Magazine article Special Libraries

Washington, D.C. Special Library Job Requirements: An Analysis of Washington Post Job Advertisements 1983-1989

Magazine article Special Libraries

Washington, D.C. Special Library Job Requirements: An Analysis of Washington Post Job Advertisements 1983-1989

Article excerpt

Washington, D.C. Special Library Job Requirements: An Analysis of Washington Post Job Advertisements 1983-1989

This study examined special library job advertisements in the Washington Post over a seven-year period from 1983 to 1989 to define trends in the kinds of knowledge, skills, and experience specifically required for the jobs advertised. The resultant data was also evaluated from the perspective of expanding the study to geographic areas other than Washington, DC, for purposes of developing comparative data.

The Washington Post is recognized as a key source for special library job advertisements for the metropolitan Washington, DC area. For the period of 1983-1989, and for the purposes of this study, 1,020 job advertisements were considered. To be included, the listing had to have a clear indication that the job was in a special library setting. Any advertisements from which such a determination could not be made were excluded from the study.

For each of the listings, all of the job requirements as stated were recorded. Ultimately, the following categories of requirements were established: 1) degree requirements; 2) management/supervisory background and/or experience; 3) experience level; 4) experience type (i.e., a specific special library environment); 5) languages spoken/written; 6) online skills/training/knowledge; 7) subject area knowledge/expertise; 8) communications skills (both oral and written); and 9) computer skills. It should be noted that positions advertised for several weeks consecutively or biweekly were included only once in the study. Another study parameter was that education, skills, knowledge, or experience had to be listed specifically as a requirement to be included. Elements noted as "helpful," "desirable," "a plus," etc. were excluded from this analysis.

Table 1 indicates the number of jobs advertised over the years included in the study as well as the breakdowns among full-time, part-time, and temporary positions.

Table 2 highlights some of the types of special library environments for these jobs. The table accounts for 55% to 75% of the jobs in a given year. Other special library environments which appeared in the advertisements but are not part of the table include newspapers, engineering, advertising agencies, publishing, R & D firms, and museums, to name a few. It should also be noted that there were instances of a generic designation, that is, "special library," with no further type identifier in the advertisement.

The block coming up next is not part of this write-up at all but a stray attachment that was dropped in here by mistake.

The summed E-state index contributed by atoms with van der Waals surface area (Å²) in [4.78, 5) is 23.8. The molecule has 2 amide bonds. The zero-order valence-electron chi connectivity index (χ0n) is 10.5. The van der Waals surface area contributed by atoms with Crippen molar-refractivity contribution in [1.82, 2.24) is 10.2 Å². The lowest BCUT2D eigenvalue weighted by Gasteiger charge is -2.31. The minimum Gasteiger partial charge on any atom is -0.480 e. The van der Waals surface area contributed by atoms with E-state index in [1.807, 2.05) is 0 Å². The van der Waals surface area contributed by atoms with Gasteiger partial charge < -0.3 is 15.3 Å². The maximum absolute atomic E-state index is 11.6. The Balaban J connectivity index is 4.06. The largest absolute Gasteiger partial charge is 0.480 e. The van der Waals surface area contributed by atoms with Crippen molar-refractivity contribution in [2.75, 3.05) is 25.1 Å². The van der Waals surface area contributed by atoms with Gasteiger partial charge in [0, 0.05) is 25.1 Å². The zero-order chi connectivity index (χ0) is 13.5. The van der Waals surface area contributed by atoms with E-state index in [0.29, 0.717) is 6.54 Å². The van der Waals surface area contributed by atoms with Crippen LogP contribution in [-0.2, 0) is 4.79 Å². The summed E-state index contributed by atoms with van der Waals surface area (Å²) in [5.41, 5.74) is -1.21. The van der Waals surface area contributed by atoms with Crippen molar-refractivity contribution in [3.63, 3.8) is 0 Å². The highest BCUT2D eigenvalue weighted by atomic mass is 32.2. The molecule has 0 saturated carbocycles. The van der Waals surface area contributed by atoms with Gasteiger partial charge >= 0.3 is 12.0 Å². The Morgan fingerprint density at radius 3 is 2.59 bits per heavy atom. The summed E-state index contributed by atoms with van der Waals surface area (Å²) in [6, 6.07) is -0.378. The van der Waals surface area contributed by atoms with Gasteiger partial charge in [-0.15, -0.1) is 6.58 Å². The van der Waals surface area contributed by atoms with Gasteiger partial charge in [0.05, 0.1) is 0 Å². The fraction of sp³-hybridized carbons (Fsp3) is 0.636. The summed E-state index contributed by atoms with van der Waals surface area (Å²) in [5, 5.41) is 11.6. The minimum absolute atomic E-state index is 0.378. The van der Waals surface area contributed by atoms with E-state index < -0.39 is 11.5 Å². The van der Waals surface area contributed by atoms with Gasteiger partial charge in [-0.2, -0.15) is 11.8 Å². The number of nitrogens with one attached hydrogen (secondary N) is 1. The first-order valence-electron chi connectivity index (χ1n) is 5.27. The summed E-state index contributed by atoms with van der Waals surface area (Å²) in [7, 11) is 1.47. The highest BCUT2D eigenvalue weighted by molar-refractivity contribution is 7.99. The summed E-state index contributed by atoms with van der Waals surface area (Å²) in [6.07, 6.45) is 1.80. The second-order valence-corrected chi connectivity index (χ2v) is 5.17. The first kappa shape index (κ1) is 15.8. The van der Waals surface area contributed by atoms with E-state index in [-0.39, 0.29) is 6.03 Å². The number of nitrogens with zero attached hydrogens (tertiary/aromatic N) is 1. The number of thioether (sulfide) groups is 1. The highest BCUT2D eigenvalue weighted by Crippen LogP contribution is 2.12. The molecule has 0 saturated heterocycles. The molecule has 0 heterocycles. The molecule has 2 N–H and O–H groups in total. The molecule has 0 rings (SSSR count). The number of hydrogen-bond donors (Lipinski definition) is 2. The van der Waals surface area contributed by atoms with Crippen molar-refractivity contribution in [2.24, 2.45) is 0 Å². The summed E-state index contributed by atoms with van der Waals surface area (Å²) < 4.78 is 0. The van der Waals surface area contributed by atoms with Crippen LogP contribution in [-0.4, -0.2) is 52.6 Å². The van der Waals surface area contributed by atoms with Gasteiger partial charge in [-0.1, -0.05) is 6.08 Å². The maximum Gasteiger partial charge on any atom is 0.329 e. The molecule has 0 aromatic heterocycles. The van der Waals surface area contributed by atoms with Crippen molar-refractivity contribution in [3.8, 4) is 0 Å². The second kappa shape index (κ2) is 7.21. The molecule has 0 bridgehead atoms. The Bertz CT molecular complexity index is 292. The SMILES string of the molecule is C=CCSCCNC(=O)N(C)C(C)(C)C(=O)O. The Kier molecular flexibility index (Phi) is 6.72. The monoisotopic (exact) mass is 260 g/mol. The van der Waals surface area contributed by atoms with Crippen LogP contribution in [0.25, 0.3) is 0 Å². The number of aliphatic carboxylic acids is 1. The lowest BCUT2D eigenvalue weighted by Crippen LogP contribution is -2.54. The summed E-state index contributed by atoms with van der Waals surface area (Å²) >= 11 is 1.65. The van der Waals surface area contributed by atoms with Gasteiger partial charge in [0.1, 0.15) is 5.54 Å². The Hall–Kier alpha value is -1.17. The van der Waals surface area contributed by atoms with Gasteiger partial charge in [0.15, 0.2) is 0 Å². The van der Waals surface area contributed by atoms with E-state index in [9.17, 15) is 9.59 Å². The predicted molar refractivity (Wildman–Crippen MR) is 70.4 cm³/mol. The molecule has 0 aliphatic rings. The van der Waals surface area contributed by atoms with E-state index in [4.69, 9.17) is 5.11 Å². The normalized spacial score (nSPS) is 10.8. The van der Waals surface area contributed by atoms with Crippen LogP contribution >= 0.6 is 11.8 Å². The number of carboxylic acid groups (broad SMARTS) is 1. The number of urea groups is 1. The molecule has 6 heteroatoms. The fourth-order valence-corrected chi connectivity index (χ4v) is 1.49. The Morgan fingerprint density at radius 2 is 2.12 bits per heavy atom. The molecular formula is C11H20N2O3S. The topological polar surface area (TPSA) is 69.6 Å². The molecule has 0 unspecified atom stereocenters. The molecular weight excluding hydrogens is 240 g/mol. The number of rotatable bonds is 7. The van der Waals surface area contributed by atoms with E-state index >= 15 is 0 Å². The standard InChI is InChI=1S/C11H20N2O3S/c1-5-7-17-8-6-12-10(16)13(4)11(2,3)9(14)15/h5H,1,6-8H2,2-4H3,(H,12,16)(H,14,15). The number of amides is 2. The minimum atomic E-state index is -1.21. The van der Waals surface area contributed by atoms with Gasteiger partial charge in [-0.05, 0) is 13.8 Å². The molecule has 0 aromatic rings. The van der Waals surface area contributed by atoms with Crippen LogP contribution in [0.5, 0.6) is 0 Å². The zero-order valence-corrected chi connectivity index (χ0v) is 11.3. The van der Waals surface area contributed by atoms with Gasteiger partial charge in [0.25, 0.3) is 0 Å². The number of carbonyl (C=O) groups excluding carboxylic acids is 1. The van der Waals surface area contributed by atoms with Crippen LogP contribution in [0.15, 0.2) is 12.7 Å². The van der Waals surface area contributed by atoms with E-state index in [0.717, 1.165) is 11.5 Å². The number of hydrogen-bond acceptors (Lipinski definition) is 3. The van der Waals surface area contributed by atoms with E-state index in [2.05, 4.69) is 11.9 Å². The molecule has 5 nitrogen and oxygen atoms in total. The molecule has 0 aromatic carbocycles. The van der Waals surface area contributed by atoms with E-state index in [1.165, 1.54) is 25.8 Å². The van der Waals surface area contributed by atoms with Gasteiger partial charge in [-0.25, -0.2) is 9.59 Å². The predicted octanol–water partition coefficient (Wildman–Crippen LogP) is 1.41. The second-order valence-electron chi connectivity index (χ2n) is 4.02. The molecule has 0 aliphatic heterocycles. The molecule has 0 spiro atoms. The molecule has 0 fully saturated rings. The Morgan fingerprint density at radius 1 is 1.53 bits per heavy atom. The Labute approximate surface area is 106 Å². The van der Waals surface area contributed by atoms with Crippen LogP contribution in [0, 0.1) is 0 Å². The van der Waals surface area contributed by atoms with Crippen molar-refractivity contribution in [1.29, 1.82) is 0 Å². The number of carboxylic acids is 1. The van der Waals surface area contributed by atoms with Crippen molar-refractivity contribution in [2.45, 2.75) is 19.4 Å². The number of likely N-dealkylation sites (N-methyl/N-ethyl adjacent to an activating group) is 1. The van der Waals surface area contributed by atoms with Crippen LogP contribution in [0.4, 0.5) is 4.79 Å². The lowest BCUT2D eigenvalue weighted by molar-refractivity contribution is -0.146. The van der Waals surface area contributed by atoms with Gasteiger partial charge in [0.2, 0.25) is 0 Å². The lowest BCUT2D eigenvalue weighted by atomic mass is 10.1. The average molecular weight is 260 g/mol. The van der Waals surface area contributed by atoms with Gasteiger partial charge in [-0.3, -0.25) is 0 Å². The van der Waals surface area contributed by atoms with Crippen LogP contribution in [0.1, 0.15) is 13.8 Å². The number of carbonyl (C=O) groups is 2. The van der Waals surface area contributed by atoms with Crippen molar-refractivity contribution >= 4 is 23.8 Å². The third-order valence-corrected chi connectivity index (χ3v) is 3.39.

As can be seen from Table 2, consistently the most heavily-advertised jobs in the Washington Post in this timeframe were in the law firm and association/nonprofit environments--not at all surprising in the Washington, D.C. metropolitan area. Only a small percentage of government jobs appeared in the Post, resulting in the relatively low government numbers.

Before specifically discussing the trends in actual requirements, an interesting observation on salary data is appropriate. In terms of salaries listed, the average percentage of job ads with that data was approximately 14% per year. Though not calculated, it can be observed that, most frequently, the salaries listed related to hourly rates for the part-time or temporary positions, followed closely by government special library jobs. Government job ads tended to include salary ranges. In short, listed salaries for these positions are infrequent. While, as stated, the average number of special library advertisements running salary information averaged around 14% per year, it went from as low as 9% in 1989 to as high as 23% in 1983.

As mentioned, numerous categories of requirements were developed from the analysis of the advertisements. Following is a discussion of each of the previously specified categories.

MLS Required

Seventy percent of all of the jobs listed required an MLS or stated "MLS or equivalent experience" required. …

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